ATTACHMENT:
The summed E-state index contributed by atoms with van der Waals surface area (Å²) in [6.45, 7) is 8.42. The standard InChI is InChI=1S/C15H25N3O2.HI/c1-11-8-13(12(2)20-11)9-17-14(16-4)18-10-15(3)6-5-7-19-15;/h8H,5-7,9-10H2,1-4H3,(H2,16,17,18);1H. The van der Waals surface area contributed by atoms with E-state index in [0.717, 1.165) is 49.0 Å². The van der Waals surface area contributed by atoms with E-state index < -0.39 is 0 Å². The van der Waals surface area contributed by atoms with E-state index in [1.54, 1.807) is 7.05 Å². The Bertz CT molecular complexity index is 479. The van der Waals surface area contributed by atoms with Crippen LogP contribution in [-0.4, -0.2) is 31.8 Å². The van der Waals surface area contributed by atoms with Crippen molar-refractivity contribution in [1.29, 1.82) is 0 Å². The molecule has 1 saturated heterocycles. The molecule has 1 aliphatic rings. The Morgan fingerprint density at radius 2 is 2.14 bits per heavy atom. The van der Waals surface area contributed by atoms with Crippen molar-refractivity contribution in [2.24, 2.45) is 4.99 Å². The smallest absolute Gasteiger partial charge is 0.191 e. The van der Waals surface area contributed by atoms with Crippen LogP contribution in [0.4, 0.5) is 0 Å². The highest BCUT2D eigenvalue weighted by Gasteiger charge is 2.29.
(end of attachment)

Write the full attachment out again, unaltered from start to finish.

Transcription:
The summed E-state index contributed by atoms with van der Waals surface area (Å²) in [6.45, 7) is 8.42. The standard InChI is InChI=1S/C15H25N3O2.HI/c1-11-8-13(12(2)20-11)9-17-14(16-4)18-10-15(3)6-5-7-19-15;/h8H,5-7,9-10H2,1-4H3,(H2,16,17,18);1H. The van der Waals surface area contributed by atoms with E-state index in [0.717, 1.165) is 49.0 Å². The van der Waals surface area contributed by atoms with E-state index < -0.39 is 0 Å². The van der Waals surface area contributed by atoms with E-state index in [1.54, 1.807) is 7.05 Å². The Bertz CT molecular complexity index is 479. The van der Waals surface area contributed by atoms with Crippen LogP contribution in [-0.4, -0.2) is 31.8 Å². The van der Waals surface area contributed by atoms with Crippen molar-refractivity contribution in [1.29, 1.82) is 0 Å². The molecule has 1 saturated heterocycles. The molecule has 1 aliphatic rings. The Morgan fingerprint density at radius 2 is 2.14 bits per heavy atom. The van der Waals surface area contributed by atoms with Crippen molar-refractivity contribution in [2.24, 2.45) is 4.99 Å². The smallest absolute Gasteiger partial charge is 0.191 e. The van der Waals surface area contributed by atoms with Crippen LogP contribution in [0.4, 0.5) is 0 Å². The highest BCUT2D eigenvalue weighted by Gasteiger charge is 2.29.